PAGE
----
Briahna Joy Gray: Voters are 'torn' over Ohio special election

Briahna Joy Gray, the former press secretary for Sen. Bernie SandersBernie SandersFranken targets senators from both parties in new comedy tour Pelosi says House members would not vote on spending bill top line higher than Senate's Groups push lawmakers to use defense bill to end support for Saudis in Yemen civil war MORE’s (I-Vt.) 2020 presidential campaign, said voters in Ohio are “torn” over the special election to represent the state’s 11th Congressional District because of the influence from “outside corporate money” infiltrating the race.

Progressive Nine Turner, the former state senator who sprung to national prominence as a surrogate for Sanders’ presidential bids, is facing off against Shontel Brown, a local official with support from some of the party’s most known establishment figures, to fill the seat vacated by now-Housing and Urban Development Secretary Marcia FudgeMarcia FudgeBiden administration launches new national initiative to fight homelessness Sanders goes back to 2016 playbook to sell .5T budget Activists detail legal fight against HUD for Philadelphia housing MORE.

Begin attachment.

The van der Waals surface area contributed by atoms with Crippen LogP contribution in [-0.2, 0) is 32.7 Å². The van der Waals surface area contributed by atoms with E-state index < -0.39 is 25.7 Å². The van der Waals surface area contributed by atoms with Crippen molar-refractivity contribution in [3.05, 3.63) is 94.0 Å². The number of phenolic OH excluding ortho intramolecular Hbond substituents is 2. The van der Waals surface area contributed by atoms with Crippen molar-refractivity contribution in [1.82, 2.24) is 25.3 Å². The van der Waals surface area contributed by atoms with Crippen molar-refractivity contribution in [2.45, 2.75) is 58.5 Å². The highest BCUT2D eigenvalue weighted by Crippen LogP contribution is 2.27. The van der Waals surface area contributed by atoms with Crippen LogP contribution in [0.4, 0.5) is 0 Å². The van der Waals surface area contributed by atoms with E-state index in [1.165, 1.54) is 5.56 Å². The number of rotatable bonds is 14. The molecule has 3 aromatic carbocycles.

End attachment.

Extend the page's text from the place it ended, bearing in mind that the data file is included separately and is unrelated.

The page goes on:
Voters headed to the polls on Tuesday.

Gray said corporate money has influenced the “aggressive, high energy” nature of advertisements and the “back and forth” from candidates, leading the voters to be "torn."

Open Secrets reported last month that race was currently the most expensive special House election in 2021, with candidates raising more than $6 million.

“Throughout this race what we've seen is that the people on the ground are largely torn because of the kind of aggressive, high energy nature of these commercials and the back and forth between the candidates because of the influence of all of that outside corporate money,” Gray said during a Tuesday appearance on Hill.TV’s “Rising.”

She said she thinks the “real winner” in the race will be the candidate who “motivates” voters that are discouraged by the negativity on the campaign trail by focusing on their policy priorities.

“When I spoke to folks in the ground, I heard multiple times that people who maybe had reasons to like both candidates. One woman, you know, was in a prayer group with Shonte Brown’s, grandmother, but she was a Bernie supporter in the primary, said ‘you know what, I'm just gonna sit this out,’” Gray said.

“And so I think the real, the real, the winner here is going to be the person who motivates folks who are otherwise put off by some of the negativity in the race to go ahead and focus on what their policy priorities are and actually turn out today or in the earlier voter periods over the course of the past week or so,” she continued.

Watch part of Gray’s interview above.